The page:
Well, the difference between this and something like Hill House or Bly Manner is that Midnight Mass has been brewing for him for almost as long as I’ve known him. Because in [his movie] Hush, the book that my character Maddie wrote is called “Midnight Mass.” You see Samantha Sloyan’s character come to have a conversation with my character about the book and she says, “I loved Riley. I loved Erin.” And it’s a joke because she hates us on the show! [Laughs] But all the way back then, we knew the story of Midnight Mass. The blurb on the back of Maddie’s book, it describes the show you have watched.
In Mike’s head, it was a movie, it was an unsold TV pitch that he took around town and nobody bought it. And then they bought Hill House instead and then he was going to do it as a novel, so it’s about three chapters of a novel. And then Netflix came back and wanted Season 2 of The Haunting and Mike said, “In order to get that, you have to greenlight Midnight Mass, no questions asked.” Because it’s been his baby. It’s his dream project. And so very early on, when that happened — and I don’t often pull trump cards with my husband — but very early on, I put a trump card down on Erin Green. I was like, “I’m sorry, there’s no one else in the world. You’re writing my voice. You can’t give that to somebody else.”
It’s almost like it was preordained.
Maybe. I like to think I proved myself enough during Hill House and Hush that they were willing to kind of pass me the mantle of Erin, the people who might’ve been hesitant.
It’s such a great character. Your first scene, walking home from church in the first episode, Riley is so disoriented and so out of his element there. But there’s this immediate comfort that if he’s with Erin, it’s okay.
I think that’s true. I think it’s that intimacy of young love. I imagine most people, even if it’s been decades, if you stumbled across your first love somewhere, you could sit down and have a very comfortable cup of coffee because you shared a lot of firsts. They shared so many firsts and she just knows him. Whatever he’s done, wherever he’s been and vice versa, they know each other. That’s rare in this world.
And she has some stories of her own, which I love. She’s not the paragon of purity.
The exact opposite. If Erin’s a moderate, her expression of feminism is also moderate. She’s more like the Gaia, the earth mother. She has been out there, done things. She is more of that pagan mother figure.
And this small town, this Crockett Island, when I hear something like, “Oh, it’s a small community” I think small town, but I don’t think 172 people or whatever it is.
Yeah. It’s based on a real place named Tangier, an island called Tangier off the coast of West Virginia. And it is an island that is literally sinking into the ocean. There was some plan to shoot there originally, but because of the environmental effects of having a film crew there, the island literally couldn’t bear the weight. There’s a great documentary about Tangier and it’s a small island where everyone’s lived there forever. And this thing about the skeletons popping up when there’s too much rain is true.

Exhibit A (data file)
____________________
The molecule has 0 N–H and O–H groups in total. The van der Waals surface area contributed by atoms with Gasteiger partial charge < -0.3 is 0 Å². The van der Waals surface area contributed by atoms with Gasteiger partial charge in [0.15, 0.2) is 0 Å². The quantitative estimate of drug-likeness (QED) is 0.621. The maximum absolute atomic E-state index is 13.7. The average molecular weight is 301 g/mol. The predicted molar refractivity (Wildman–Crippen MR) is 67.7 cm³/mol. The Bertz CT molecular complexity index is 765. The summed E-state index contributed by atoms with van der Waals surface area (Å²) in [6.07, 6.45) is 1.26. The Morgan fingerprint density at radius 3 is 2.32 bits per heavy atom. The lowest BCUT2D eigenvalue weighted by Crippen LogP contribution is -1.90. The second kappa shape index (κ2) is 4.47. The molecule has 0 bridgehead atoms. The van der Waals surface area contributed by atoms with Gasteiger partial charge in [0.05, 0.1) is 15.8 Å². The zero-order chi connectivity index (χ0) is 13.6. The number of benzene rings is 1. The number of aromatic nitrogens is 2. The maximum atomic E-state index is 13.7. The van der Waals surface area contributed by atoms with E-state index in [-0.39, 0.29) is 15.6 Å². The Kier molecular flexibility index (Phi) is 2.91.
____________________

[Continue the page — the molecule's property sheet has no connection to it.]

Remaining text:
It happens to these people, bodies wash up on shore, like old skeletons of your grandma because you can’t bury them that deep in the marshlands.
My god. Now, was the cast told in advance what the horror actually was? Did you know what was coming to Crockett Island?
Oh yeah. We began pre-COVID. The day before shooting was March 15, 2020. On March 16, everything shut down and they sent us all home and we had read all seven episodes. We had had the background, we’d had a table read where we sat at a table and read every single word together. And we all went home and we didn’t know if it was going to get back up, we didn’t know if the world was going to end, and in some way there was some sense of acceptance and letting go. Like if all we ever got was that table read, then that’s enough because we heard it. It was there, the magic was there, the cast was there. But during those months of shutdown, everyone had time to [spend] with their character. And everyone also had the terror of thinking it was going to go away because Netflix kept canning shows.
And so then very quietly, and only because of the way Mike Flanagan and [cinematographer] Michael Fimognari prepare with these extensive shot lists, did Netflix say, “You guys can go back, but what we need you to do is cut the population of the island so there’s no extras.” That’s why it’s 170 people. That’s when they added the oil-spill storyline. And because we had been gone from our sets for months, all of that overgrowth, is real life. Those are real. None of that is stages. All of those houses were built and then left to weather by the ocean. The whole thing feels preordained. For the people who are furious at us for shaking our fist at God, He was there at every step of the way, She was there at every step of the way going, “I think this show should get made.”